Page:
Point 2: The next point is 90 degrees from the starting point, and is a direct crosswind.  Here, your ground speed is slower than at point 1, and faster than it will be at point 3 / 4, so you will have a “medium” bank here, and you will have the airplane “crabbed” into the wind to maintain the track of the "S." You should have been slowly changing your bank and your crab angle the whole time from point 1 to point 2, and you will continue to slowly change them between point 2 and points 3 / 4.


Point 3 / 4: At point 3, you are 180 degrees from where you started, which means you are now pointed directly “upwind” (or into the wind).  This means you will have the slowest ground speed, and commensurately, the “shallowest” bank angle relative to the rest of the maneuver.  Also, notice that during upwind – point 3 /4 – (and downwind – points 1 / 6), you have no “crab angle” like you do at points 2 & 5.  This is because there is no crosswind at these points for you to correct for – you are flying directly into (or directly with) the wind.  Point 3 / 4 is like the opposite of points 1 / 6 as far as ground speed and bank angle are concerned (points 1 / 6 = highest ground speed & steepest bank; point 3 / 4 = lowest ground speed & shallowest bank). This point puts you directly over the road again, and your goal is to reach this point so that your wings (your lateral axis) are parallel to the road at the time you cross. You will change your direction of bank here (in our example image, from right to left).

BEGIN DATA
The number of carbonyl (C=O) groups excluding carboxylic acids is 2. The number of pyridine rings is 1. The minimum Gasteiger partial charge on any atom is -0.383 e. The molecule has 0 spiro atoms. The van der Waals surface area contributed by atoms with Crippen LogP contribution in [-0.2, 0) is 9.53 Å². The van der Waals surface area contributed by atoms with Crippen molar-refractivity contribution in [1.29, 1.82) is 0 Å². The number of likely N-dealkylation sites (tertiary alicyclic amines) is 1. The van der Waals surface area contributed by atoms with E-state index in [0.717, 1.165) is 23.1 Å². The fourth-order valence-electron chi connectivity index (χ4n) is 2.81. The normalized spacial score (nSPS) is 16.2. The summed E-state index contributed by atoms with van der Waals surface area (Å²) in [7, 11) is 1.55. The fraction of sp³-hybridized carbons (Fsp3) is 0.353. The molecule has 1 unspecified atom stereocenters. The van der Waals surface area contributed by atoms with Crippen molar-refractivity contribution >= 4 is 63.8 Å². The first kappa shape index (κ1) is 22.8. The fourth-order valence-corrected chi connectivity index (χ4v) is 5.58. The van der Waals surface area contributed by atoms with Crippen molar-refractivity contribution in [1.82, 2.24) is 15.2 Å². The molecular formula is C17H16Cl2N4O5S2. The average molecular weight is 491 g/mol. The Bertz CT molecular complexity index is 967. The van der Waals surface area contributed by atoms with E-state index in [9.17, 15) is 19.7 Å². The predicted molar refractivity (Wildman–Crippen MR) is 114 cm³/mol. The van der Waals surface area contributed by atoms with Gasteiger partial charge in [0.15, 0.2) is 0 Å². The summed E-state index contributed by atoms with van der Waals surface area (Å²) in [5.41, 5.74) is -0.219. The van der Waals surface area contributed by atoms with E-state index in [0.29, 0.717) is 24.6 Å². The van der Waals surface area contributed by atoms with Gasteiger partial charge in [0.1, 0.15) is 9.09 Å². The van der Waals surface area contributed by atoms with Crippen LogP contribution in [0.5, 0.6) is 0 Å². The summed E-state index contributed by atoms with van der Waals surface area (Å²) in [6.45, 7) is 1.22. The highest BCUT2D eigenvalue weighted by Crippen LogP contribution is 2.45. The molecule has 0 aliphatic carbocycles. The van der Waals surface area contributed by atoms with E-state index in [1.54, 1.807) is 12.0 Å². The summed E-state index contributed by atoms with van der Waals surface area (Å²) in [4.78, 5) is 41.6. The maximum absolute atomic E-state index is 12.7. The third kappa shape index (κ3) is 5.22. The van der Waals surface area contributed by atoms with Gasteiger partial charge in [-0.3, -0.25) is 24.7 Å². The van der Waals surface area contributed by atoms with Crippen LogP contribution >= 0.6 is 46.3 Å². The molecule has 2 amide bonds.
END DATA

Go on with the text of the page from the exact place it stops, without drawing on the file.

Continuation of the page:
Point 5: At point 5 you have nearly completed the maneuver – you are again in a direct crosswind, so your ground speed will be faster than at point 3 / 4 (but still slower than points 1 / 6), meaning you will be in a medium bank here.  You will also be crabbed into the wind here, similar to point 2.  Notice that at point 2, however, you were crabbed toward the inside of the "S," but at point 5 you are crabbed toward the outside of the "S."  Your crab angle will always point the nose of the plane into the wind.


Point 6: Point 6 is exactly the same as point 1, only instead of just starting your s-turn maneuver, you will be ending it. Just like at point 1, you will have brought the plane back to its steepest bank, and just like at point 3 / 4, your goal is to reach this point with your wings (the lateral axis of your plane) parallel with the road. Quickly and firmly roll out of the bank as you cross the road, bringing you back to level flight.